1st Sunday after Christmas

by Crossings

BEING SETTLED IN UNSETTLING TIMES
Matthew 2:13-23
(First Sunday after Christmas)
analysis by Mike Hoy


13Now after they had left, an angel of the Lord appeared to Joseph in a dream and said, “Get up, take the child and his mother, and flee to Egypt, and remain there until I tell you; for Herod is about to search for the child, to destroy him.” 14Then Joseph got up, took the child and his mother by night, and went into Egypt, 15and remained there until the death of Herod. This was to fulfill what had been spoken by the Lord through the prophet, “Out of Egypt I have called my son.” 16When Herod saw that he had been tricked by the wise men, he was infuriated, and he sent and killed the children in and around Bethlehem who were two years old or under, according to the time that he had learned from the wise men. 17Then was fulfilled what had been spoken by the prophet Jeremiah: 18″A voice was heard in Ramah, wailing and loud lamentation, Rachel weeping for her children; she refused to be consoled, because they are no more.” 19When Herod died, an angel of the Lord suddenly appeared in a dream to Joseph in Egypt, and said, 20″Get up, take the child and his mother, and go to the land of Israel, for those who were seeking the child’s life are dead.” 21Then Joseph got up, took the child and his mother, and went to the land of Israel. 22But when he heard that Archaleaus was ruling over Judea in place of his father Herod, he was afraid to go there. And after being warned in a dream, he went away to the district of Galilee. 23There he made his home in a town called Nazareth, so that what had been spoken through the prophets might be fulfilled, “He will be called a Nazorean.”


DIAGNOSIS: Trying to Escape

Step 1: Initial Diagnosis: Exiled
Joseph and the holy family have the experience of being treated like outcasts, exiled to Egypt. They are banished to a land where once the people of Israel had been held in bondage. It is a bit of historical irony, perhaps: Egypt is a place of temporary refuge, as it had been for the Joseph of Genesis. But the harshness of history is not lessened. Just ask the Hebrew mothers whose children are lost to the tyranny of Herod. And the vicious cycle does not end with Herod; Archaleaus picks up where Herod left off. Yet even they cannot escape the isolating exile of their evil reputation.

Step 2: Advanced Diagnosis: Hopeless
This experience of exile — being on the run, having to constantly stay on one’s toes, looking over one’s shoulder — can bring about a sense of hopelessness. One may, like Rachel who “refused to be consoled” (v. 18) in the pain of it all, find little to make life worthwhile anymore. Even Herod’s attempt to eliminate the threatening presence of another king is his own experience of reckless abandonment, his own act of desperation (hopelessness). Victims and victimizers alike are caught in the inescapable bonds of despair.

Step 3: Final Diagnosis: No More
Whether by wicked killing or by eventual death, the one cold truth of history is that all are “no more.” What makes it particularly threatening is that it is all seemingly by design — part of God’s plan to let it happen. Herod dies, the children of Bethlehem are destroyed, and the threat is clearly present that neither Joseph nor those he is protecting will ever be able to get out of life alive.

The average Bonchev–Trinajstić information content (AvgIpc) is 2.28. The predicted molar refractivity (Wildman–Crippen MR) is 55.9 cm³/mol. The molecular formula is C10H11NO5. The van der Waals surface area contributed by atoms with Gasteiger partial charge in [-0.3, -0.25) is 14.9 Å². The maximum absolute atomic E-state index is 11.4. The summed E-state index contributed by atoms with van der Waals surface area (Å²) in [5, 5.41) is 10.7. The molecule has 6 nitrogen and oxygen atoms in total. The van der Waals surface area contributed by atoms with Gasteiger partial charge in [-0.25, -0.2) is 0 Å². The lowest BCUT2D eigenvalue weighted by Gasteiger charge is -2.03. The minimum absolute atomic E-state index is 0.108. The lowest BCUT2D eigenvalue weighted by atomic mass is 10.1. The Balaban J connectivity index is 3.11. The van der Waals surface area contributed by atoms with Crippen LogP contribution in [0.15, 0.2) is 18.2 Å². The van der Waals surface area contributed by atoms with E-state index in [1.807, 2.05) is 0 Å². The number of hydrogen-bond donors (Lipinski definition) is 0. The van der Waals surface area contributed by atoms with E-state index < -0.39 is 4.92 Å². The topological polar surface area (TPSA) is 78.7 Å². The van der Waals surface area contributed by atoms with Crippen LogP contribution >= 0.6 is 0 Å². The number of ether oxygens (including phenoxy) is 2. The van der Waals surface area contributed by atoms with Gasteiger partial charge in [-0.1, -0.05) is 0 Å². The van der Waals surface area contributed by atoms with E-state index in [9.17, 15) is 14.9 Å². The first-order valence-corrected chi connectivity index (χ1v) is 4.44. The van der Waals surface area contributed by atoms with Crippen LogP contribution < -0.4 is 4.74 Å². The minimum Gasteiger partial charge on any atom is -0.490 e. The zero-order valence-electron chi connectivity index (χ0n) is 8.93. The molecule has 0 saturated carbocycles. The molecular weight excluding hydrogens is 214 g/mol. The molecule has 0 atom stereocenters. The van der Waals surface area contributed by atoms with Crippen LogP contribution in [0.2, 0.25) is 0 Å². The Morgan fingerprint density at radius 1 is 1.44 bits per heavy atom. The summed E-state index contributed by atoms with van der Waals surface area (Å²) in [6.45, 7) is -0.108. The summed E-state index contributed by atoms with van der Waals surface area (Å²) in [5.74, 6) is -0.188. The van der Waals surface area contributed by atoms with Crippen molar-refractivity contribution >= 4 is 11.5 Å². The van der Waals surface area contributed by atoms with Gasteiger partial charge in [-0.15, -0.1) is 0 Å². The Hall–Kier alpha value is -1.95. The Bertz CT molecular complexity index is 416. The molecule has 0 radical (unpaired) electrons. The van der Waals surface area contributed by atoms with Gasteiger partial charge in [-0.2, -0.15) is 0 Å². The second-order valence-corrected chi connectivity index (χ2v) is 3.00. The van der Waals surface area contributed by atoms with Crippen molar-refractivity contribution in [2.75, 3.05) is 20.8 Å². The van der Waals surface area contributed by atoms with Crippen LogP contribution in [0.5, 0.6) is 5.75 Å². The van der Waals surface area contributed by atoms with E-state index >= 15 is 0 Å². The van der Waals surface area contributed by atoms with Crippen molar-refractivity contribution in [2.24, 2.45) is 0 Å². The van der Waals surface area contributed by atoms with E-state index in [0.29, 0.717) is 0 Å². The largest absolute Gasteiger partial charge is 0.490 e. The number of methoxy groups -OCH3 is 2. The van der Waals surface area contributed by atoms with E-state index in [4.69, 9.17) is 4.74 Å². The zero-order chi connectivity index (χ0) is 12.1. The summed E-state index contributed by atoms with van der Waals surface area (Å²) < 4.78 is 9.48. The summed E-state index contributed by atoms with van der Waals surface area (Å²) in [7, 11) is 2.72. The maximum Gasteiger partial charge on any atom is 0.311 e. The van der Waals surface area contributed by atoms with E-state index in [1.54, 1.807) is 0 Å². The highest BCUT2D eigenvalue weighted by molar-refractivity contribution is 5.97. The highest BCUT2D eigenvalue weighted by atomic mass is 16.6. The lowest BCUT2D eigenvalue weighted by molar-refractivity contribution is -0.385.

PROGNOSIS: Welcoming the Capture

Step 4: Initial Prognosis: Delivered
In the final analysis, not even Jesus gets out of life alive. Sure, he is preserved in this narrative, but that is only temporary. Eventually, he, too, would be destroyed on the cross, under the auspices of yet another ruler, under the auspices of a God who seemingly does not answer his cry of abandonment. But God uses the history of this One to solve our historical (and theological) problem. God delivers Him into exile so that He shares our exile. God allows His eventual death so that He takes his place among our own being “no more.” And for what purpose? So that we all might be delivered from the threatening teeth of despots and all of this world’s cruelty, delivered even from death and all its divine consequences. That destruction he takes from us, in order to give us the victory.

Step 5: Advanced Prognosis: Obedient
Joseph is obedient to the divine direction that this child has more to offer the world, even in death. But his obedience, his faith, is his own (and our) participation in the history (and the theology) which tells us that pinning our hopes on this child is truly the path to victory. Not despair, but hope rules our hearts in our obedience to Christ’s presence. There is no danger that can fetter the lives of those who trust in him. And it is not only one’s being that is unfettered, but one’s imagination as well.

Step 6: Final Prognosis: Home
Even exiled from land to land, all can find “home” (v. 23) in the promising presence of Jesus. The One who makes his home in Nazareth is the netzer, the “branch” of Messianic hope (Isaiah 11:1). The obedient, faithful ones know that the world is not run by plots and counterplots, but by God’s hand. As such, they get to participate in making themselves at home in the world — saving and reclaiming the world in God’s justice, to be sure, but even more saving and renewing the world in God’s promise of mercy.

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  • Crossings

    Crossings is a community of welcoming, inquisitive people who want to explore how what we hear at church is useful and beneficial in our daily lives.

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